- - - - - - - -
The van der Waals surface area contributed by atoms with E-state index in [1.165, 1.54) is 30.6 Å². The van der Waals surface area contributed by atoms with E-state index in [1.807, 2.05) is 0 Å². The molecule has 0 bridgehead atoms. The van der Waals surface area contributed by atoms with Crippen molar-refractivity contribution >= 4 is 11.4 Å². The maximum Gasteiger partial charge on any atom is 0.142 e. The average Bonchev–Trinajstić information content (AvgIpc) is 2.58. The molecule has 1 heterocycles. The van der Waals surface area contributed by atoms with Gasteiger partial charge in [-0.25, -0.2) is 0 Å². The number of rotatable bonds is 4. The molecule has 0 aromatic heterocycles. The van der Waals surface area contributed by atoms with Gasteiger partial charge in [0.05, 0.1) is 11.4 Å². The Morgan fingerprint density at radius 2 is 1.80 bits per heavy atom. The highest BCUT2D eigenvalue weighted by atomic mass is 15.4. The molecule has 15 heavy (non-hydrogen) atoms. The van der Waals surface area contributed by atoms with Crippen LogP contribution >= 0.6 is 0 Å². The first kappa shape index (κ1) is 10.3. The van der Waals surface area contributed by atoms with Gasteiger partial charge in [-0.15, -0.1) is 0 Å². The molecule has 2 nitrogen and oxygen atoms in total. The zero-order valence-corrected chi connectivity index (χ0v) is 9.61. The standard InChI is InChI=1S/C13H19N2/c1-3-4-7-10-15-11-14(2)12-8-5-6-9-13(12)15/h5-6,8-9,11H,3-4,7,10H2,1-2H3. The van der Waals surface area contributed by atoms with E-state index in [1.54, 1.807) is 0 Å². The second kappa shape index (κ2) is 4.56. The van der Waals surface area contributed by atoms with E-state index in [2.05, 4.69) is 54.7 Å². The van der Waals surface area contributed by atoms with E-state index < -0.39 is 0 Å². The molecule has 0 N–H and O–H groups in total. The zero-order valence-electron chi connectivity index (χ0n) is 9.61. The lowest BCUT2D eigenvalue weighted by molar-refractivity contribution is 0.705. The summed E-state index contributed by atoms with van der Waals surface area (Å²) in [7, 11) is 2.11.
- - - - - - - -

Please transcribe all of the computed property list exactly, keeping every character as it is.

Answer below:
The van der Waals surface area contributed by atoms with E-state index in [1.165, 1.54) is 30.6 Å². The van der Waals surface area contributed by atoms with E-state index in [1.807, 2.05) is 0 Å². The molecule has 0 bridgehead atoms. The van der Waals surface area contributed by atoms with Crippen molar-refractivity contribution >= 4 is 11.4 Å². The maximum Gasteiger partial charge on any atom is 0.142 e. The average Bonchev–Trinajstić information content (AvgIpc) is 2.58. The molecule has 1 heterocycles. The van der Waals surface area contributed by atoms with Gasteiger partial charge in [-0.25, -0.2) is 0 Å². The number of rotatable bonds is 4. The molecule has 0 aromatic heterocycles. The van der Waals surface area contributed by atoms with Gasteiger partial charge in [0.05, 0.1) is 11.4 Å². The Morgan fingerprint density at radius 2 is 1.80 bits per heavy atom. The highest BCUT2D eigenvalue weighted by atomic mass is 15.4. The molecule has 15 heavy (non-hydrogen) atoms. The van der Waals surface area contributed by atoms with Crippen LogP contribution >= 0.6 is 0 Å². The first kappa shape index (κ1) is 10.3. The van der Waals surface area contributed by atoms with Gasteiger partial charge in [-0.15, -0.1) is 0 Å². The molecule has 2 nitrogen and oxygen atoms in total. The zero-order valence-corrected chi connectivity index (χ0v) is 9.61. The standard InChI is InChI=1S/C13H19N2/c1-3-4-7-10-15-11-14(2)12-8-5-6-9-13(12)15/h5-6,8-9,11H,3-4,7,10H2,1-2H3. The van der Waals surface area contributed by atoms with E-state index in [1.54, 1.807) is 0 Å². The second kappa shape index (κ2) is 4.56. The van der Waals surface area contributed by atoms with E-state index in [2.05, 4.69) is 54.7 Å². The van der Waals surface area contributed by atoms with E-state index < -0.39 is 0 Å². The molecule has 0 N–H and O–H groups in total. The zero-order valence-electron chi connectivity index (χ0n) is 9.61. The lowest BCUT2D eigenvalue weighted by molar-refractivity contribution is 0.705. The summed E-state index contributed by atoms with van der Waals surface area (Å²) in [7, 11) is 2.11.